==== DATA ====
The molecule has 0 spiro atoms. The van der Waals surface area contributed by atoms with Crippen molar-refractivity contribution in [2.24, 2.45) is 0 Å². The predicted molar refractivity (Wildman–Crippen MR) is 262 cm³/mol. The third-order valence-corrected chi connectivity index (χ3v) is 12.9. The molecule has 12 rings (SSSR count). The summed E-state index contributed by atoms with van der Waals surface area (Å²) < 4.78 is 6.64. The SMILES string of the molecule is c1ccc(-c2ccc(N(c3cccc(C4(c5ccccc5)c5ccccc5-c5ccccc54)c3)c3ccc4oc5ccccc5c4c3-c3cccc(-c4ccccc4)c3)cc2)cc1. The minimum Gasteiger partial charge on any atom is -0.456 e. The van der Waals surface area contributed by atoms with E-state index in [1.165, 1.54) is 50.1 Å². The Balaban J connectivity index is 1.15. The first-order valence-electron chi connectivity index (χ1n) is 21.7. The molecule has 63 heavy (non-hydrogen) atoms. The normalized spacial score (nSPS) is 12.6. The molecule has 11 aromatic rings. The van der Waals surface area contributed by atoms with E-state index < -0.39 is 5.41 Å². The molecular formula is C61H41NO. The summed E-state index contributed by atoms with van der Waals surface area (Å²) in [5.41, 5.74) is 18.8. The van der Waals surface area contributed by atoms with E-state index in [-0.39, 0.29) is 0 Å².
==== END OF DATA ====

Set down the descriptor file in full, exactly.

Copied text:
The molecule has 0 spiro atoms. The van der Waals surface area contributed by atoms with Crippen molar-refractivity contribution in [2.24, 2.45) is 0 Å². The predicted molar refractivity (Wildman–Crippen MR) is 262 cm³/mol. The third-order valence-corrected chi connectivity index (χ3v) is 12.9. The molecule has 12 rings (SSSR count). The summed E-state index contributed by atoms with van der Waals surface area (Å²) < 4.78 is 6.64. The SMILES string of the molecule is c1ccc(-c2ccc(N(c3cccc(C4(c5ccccc5)c5ccccc5-c5ccccc54)c3)c3ccc4oc5ccccc5c4c3-c3cccc(-c4ccccc4)c3)cc2)cc1. The minimum Gasteiger partial charge on any atom is -0.456 e. The van der Waals surface area contributed by atoms with E-state index in [1.165, 1.54) is 50.1 Å². The Balaban J connectivity index is 1.15. The first-order valence-electron chi connectivity index (χ1n) is 21.7. The molecule has 63 heavy (non-hydrogen) atoms. The normalized spacial score (nSPS) is 12.6. The molecule has 11 aromatic rings. The van der Waals surface area contributed by atoms with E-state index < -0.39 is 5.41 Å². The molecular formula is C61H41NO. The summed E-state index contributed by atoms with van der Waals surface area (Å²) in [5.41, 5.74) is 18.8. The van der Waals surface area contributed by atoms with E-state index in [-0.39, 0.29) is 0 Å².